He’s good at that, excells at it. Makes a living of it….sad really.

    “Land of Hope and Glory, Mother of the Free,
    How shall we extol thee, who are born of thee?”

    He’s a national treasure for sure. Now if he were American would he be so well admired?

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  2. Tayles

    He is well known within certain American circles, although I don’t imagine he’d win much favour with Democrats. He doesn’t, for instance, believe that some big-hearted political or intellectual elite can resolve every human dissatisfation.

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  3. Peter

    “kate wrote:
    “his criticism of his countrymen”

    He’s good at that, excells [sic] at it. Makes a living of it….sad really.”

    No, what is sad is your failure of fact. Dalrymple made his living as doctor of medicine, not from his writing and is now retired. He always choose to write, he never needed to.

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  4. Kate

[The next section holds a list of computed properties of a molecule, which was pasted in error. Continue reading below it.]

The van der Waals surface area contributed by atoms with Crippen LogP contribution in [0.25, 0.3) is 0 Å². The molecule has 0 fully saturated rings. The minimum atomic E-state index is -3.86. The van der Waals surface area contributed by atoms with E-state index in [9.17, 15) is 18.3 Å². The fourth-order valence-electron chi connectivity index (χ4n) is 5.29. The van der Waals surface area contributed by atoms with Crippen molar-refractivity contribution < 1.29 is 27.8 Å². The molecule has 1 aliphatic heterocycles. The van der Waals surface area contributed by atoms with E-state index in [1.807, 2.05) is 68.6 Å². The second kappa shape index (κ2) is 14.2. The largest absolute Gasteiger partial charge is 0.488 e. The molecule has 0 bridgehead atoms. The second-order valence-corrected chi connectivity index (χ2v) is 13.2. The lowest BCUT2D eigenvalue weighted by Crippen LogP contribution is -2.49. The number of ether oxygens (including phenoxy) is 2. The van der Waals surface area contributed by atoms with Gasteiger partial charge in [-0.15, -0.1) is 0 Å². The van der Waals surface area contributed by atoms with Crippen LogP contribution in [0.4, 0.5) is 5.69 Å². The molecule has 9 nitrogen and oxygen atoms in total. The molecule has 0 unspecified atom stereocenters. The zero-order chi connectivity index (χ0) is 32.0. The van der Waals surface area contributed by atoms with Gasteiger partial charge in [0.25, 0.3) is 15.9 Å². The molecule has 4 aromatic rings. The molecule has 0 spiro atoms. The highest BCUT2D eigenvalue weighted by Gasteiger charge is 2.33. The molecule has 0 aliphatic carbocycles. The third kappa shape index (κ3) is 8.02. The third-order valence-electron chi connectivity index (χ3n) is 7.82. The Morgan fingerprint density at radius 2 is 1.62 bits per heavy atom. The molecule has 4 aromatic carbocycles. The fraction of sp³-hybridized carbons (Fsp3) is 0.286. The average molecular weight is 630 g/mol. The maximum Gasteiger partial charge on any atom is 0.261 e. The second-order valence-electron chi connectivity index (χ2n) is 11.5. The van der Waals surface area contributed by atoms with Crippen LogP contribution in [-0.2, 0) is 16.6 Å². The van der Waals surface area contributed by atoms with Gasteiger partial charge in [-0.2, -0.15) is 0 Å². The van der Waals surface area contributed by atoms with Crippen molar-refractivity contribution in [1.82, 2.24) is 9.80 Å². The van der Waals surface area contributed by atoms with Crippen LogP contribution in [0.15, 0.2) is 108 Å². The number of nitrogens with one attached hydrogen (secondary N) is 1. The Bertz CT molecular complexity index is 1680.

Does he write for free? Does it bring him in money? How do you know he doesn’t or never needed to write? Are you his accountant?

    Actually, I used to like his writings until I came to this site and seen how others enjoy his bashing of the brits, must be great to have a laugh at Britains’ under class before going to your tv and watching Jerry Springer…

    That he has turned his attention toward the French is no surprise, he has lived among them, once he takes up residence it appears, he writes very unpleasantly of those among whom he dwells…..or works. He doesn’t have much good to say about anybody, or any nation.

    I don’t think I’ll be reading any more of him, or here.

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  5. Steve is an Utter Codpiece

    attributed his popularity in Holland

    Tsk, tsk. I presume A-meri-cans are aware of the difference between Holland and the Netherlands?

    citizens of Amsterdam who’ve grown tired of the sight and sound of English yobs